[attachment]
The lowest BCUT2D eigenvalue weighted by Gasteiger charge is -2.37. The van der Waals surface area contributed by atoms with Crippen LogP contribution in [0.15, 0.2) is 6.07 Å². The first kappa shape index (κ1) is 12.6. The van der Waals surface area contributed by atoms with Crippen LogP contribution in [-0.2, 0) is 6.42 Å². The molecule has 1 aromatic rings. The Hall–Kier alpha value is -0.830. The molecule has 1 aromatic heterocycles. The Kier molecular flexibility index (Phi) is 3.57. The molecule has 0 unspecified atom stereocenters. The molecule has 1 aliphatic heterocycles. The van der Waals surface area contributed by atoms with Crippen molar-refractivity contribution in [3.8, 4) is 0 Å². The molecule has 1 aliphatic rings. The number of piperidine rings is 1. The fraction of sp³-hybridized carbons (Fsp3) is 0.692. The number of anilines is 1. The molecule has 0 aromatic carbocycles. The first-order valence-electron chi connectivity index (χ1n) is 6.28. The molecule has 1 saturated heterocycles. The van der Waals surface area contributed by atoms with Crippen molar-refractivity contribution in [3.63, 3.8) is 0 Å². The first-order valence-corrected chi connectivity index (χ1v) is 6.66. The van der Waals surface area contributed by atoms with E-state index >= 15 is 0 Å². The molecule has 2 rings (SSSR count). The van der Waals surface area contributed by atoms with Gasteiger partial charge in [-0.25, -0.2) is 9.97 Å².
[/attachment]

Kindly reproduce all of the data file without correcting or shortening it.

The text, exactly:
The lowest BCUT2D eigenvalue weighted by Gasteiger charge is -2.37. The van der Waals surface area contributed by atoms with Crippen LogP contribution in [0.15, 0.2) is 6.07 Å². The first kappa shape index (κ1) is 12.6. The van der Waals surface area contributed by atoms with Crippen LogP contribution in [-0.2, 0) is 6.42 Å². The molecule has 1 aromatic rings. The Hall–Kier alpha value is -0.830. The molecule has 1 aromatic heterocycles. The Kier molecular flexibility index (Phi) is 3.57. The molecule has 0 unspecified atom stereocenters. The molecule has 1 aliphatic heterocycles. The van der Waals surface area contributed by atoms with Crippen molar-refractivity contribution in [3.8, 4) is 0 Å². The molecule has 1 aliphatic rings. The number of piperidine rings is 1. The fraction of sp³-hybridized carbons (Fsp3) is 0.692. The number of anilines is 1. The molecule has 0 aromatic carbocycles. The first-order valence-electron chi connectivity index (χ1n) is 6.28. The molecule has 1 saturated heterocycles. The van der Waals surface area contributed by atoms with Crippen molar-refractivity contribution in [3.63, 3.8) is 0 Å². The first-order valence-corrected chi connectivity index (χ1v) is 6.66. The van der Waals surface area contributed by atoms with E-state index >= 15 is 0 Å². The molecule has 2 rings (SSSR count). The van der Waals surface area contributed by atoms with Gasteiger partial charge in [-0.25, -0.2) is 9.97 Å².